Another of Butler’s key concepts is that of “yearning.” Yearning relates to the phenomenon of desire, and is revealed in a sort of second epiphany. A la Joyce, the first epiphany with which most literary folk are familiar is a “shining forth” which bubbles up in the story climax or crisis. Butler suggests a second which he says should occur “very near the beginning, where the sensual details accumulate around a moment in which the deepest yearning of the main character shines forth.” If this yearning is proficiently handled, it should produce a visceral reaction in the reader. This second epiphany, Butler claims, is what is “missing from virtually every student manuscript I’ve read [as well as] . . . from much published fiction [which] . . . you may admire . . . but nothing resonates in the marrow of your bones” (Butler 41). To discover this longing, the writer must ask of her character, “What is it at her deepest level that she years for?” (Butler 42). Once this itch has been discovered, the writer must seek the “inciting incident”—what challenges that yearning by initiating a state of unbalance in the world of the character. Following the inciting incident (or concurrent with it), the writer must discover the “point of attack.” This introduces the conflict—the manifestation of a character’s yearning. 

           If one is able to establish a character’s yearning, and enter the zone, one should be able to elicit a feeling from the reader which Butler dubs “thrum” (Butler 114). When a reader is reviewing fiction as a work of art, she should feel a music-like draw and rhythm that feels like thrum, thrum, thrum. Now and again, she will encounter a twang. When she proceeds thrum, thrum, thrum, twang, she should note the twangs, not for the “symptoms (that is, the technical aspects),” but for the cause. It is likely that the twangs are a result of writing from the head, rather than from the unconscious.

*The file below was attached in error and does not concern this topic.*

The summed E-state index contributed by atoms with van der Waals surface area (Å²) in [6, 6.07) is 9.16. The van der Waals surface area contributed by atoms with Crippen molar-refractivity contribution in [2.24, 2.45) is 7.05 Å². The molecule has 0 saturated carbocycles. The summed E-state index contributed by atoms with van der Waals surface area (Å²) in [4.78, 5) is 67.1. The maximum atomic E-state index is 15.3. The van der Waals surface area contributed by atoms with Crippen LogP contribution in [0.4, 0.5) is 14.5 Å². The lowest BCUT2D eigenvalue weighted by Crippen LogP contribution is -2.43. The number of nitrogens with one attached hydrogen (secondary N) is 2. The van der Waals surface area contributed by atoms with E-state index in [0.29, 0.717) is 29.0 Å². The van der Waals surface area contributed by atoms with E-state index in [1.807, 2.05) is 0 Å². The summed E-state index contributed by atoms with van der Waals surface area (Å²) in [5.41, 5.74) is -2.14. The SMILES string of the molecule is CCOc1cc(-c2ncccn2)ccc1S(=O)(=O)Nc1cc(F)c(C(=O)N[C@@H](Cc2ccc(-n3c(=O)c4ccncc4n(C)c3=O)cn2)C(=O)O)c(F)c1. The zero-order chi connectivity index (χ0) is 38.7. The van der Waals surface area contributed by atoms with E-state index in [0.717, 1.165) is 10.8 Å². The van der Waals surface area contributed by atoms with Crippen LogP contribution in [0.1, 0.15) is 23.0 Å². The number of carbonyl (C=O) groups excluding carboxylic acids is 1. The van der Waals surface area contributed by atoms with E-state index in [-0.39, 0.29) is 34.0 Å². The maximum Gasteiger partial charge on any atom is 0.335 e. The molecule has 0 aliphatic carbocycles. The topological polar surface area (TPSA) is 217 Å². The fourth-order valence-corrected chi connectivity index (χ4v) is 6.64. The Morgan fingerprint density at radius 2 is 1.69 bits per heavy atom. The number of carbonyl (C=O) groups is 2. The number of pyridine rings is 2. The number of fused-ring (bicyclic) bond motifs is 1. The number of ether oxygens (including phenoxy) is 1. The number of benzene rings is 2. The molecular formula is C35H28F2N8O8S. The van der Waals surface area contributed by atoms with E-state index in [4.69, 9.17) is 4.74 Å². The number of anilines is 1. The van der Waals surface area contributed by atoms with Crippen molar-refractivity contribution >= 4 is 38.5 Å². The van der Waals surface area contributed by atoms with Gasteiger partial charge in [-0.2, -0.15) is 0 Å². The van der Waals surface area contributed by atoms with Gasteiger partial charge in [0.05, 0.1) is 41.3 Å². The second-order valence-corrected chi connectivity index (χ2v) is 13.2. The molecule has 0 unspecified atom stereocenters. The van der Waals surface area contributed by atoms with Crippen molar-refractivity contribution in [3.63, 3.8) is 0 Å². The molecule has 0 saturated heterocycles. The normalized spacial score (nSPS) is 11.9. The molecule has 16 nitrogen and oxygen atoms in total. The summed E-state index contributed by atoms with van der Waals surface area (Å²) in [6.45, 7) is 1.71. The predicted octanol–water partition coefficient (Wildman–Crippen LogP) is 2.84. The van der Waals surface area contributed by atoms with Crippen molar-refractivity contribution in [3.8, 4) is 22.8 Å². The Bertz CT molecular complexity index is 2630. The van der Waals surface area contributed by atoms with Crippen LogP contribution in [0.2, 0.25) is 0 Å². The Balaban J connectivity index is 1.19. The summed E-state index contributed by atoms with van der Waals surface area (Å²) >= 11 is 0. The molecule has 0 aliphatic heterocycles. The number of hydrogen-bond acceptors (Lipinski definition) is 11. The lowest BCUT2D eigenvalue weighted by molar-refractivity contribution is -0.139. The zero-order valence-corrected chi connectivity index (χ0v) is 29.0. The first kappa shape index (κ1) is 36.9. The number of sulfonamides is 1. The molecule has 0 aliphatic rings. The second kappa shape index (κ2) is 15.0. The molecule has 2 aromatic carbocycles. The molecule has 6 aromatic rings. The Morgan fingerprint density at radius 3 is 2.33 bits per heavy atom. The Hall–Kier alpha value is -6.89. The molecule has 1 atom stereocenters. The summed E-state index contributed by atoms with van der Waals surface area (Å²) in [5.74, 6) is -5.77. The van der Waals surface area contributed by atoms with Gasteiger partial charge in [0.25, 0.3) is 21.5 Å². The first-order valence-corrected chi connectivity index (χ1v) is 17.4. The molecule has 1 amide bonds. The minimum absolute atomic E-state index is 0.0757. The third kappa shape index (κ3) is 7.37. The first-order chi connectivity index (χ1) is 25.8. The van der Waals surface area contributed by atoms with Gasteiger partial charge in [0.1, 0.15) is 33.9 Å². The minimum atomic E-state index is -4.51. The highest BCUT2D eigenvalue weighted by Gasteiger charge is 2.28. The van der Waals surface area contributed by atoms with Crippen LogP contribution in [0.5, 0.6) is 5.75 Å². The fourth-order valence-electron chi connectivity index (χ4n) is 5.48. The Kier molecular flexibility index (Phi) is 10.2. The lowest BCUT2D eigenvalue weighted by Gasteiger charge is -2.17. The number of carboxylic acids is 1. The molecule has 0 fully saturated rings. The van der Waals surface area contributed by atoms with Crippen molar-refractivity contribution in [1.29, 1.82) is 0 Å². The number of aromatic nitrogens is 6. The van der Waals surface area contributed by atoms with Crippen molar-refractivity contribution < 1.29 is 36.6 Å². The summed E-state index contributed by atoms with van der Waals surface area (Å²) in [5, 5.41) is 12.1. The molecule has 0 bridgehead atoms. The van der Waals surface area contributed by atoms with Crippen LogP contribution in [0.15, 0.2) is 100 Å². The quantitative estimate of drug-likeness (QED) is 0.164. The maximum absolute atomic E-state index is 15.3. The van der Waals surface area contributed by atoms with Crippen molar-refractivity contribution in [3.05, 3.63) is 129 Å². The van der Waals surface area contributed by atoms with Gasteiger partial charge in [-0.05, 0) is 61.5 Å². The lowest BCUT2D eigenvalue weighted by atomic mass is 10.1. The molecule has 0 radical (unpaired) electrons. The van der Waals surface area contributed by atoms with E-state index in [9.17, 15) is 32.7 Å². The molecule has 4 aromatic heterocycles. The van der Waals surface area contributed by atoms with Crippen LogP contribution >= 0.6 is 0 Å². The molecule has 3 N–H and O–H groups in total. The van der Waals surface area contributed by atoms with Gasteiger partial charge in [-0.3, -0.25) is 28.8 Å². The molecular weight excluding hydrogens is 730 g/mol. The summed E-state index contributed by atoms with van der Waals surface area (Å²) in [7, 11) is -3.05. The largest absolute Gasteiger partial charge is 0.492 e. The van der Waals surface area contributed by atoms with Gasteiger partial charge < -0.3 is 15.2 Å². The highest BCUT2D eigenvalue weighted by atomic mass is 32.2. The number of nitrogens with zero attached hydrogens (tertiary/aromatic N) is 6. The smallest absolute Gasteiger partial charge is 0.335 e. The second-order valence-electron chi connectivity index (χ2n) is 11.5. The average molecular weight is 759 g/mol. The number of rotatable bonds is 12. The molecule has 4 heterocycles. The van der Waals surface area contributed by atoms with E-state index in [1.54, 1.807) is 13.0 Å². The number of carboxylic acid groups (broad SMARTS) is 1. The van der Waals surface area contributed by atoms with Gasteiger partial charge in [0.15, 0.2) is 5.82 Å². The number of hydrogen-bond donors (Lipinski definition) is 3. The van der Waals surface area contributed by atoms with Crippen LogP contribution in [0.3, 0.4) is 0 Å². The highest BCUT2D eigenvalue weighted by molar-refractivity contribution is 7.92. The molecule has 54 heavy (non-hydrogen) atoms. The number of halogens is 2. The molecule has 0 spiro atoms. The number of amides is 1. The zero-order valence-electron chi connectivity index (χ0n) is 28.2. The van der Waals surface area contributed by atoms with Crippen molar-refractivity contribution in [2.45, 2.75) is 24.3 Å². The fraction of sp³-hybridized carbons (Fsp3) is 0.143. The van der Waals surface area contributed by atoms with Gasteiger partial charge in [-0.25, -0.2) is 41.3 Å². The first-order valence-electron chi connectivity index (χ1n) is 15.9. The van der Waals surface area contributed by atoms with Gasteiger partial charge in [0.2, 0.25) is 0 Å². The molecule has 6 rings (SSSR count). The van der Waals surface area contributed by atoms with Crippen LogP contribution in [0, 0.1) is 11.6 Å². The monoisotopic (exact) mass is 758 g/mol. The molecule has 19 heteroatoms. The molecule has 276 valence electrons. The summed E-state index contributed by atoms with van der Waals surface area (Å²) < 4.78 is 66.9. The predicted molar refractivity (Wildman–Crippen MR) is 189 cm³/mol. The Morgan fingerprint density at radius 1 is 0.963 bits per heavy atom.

Perhaps the most interesting demonstration of putting his method into action that Butler shares is what he calls “the anecdote exercise” (Butler 141). In this exercise, Butler asks a student to share an anecdote aloud. Then, as if Freud delving into the unconscious of a patient, Butler asks step-by-step questions to direct the student to retell the anecdote from a sensory perspective, stopping the student if she stumbles upon abstractions, generalizations, etc. This sort of directed daydreaming seems to be what Butler ultimately seeks to internalize within each writer when she returns to her writing space and closes her eyes to dream her fiction.

           I am excited to see the affect of this book on my own fiction writing. I feel that, as a result of Olen’s instruction, I have developed a hyper-awareness of the message that I often try to “send” readers through my writing. I am now awake to the idea that when I write, I may be hovering above my unconscious, only describing what is within it as if I am observing it from the Grand Canyon’s rim, rather than swimming with it in the Colorado meters below. I have come to see that I am imposing understanding from without, rather than using sensory memories to evoke emotions within the reader. However, I realize that though I may have already become open to possibilities of change in theory, these techniques may be more difficult to apply than I imagine.

            In the vein of encouraging writers to take courses from multiple instructors and to read many different approaches to fiction as a craft, From Where You Dream is a must-read. Even if writers don’t utilize or incorporate Butler’s method wholesale, many of his concepts are undeniably key to getting fiction right. In all, Butler’s most important message is this:  let go. If you can permit yourself to, the real writing can begin.

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Erin Snow Pennington is a recovering attorney living in Little Rock, Arkansas. She studied creative writing at Duke University, earned her JD, then left the law to get her master’s in writing. Pennington is the managing editor of Literature and Medicine, published by Johns Hopkins University Press. She teaches first year writing at University of Arkansas at Little Rock, creative writing at Wrightsville Prison, and has taught professional writing workshops at the Clinton School of Public Service. Her essays have been broadcast on National Public Radio’s Tales from the South, and her essays, poetry and fiction in various local publications. She has recently completed an essay collection titled Storied Things: A Memoir in Possessions, comprised of the stories behind meaningful objects, and is undergoing the daunting task of searching for a publisher.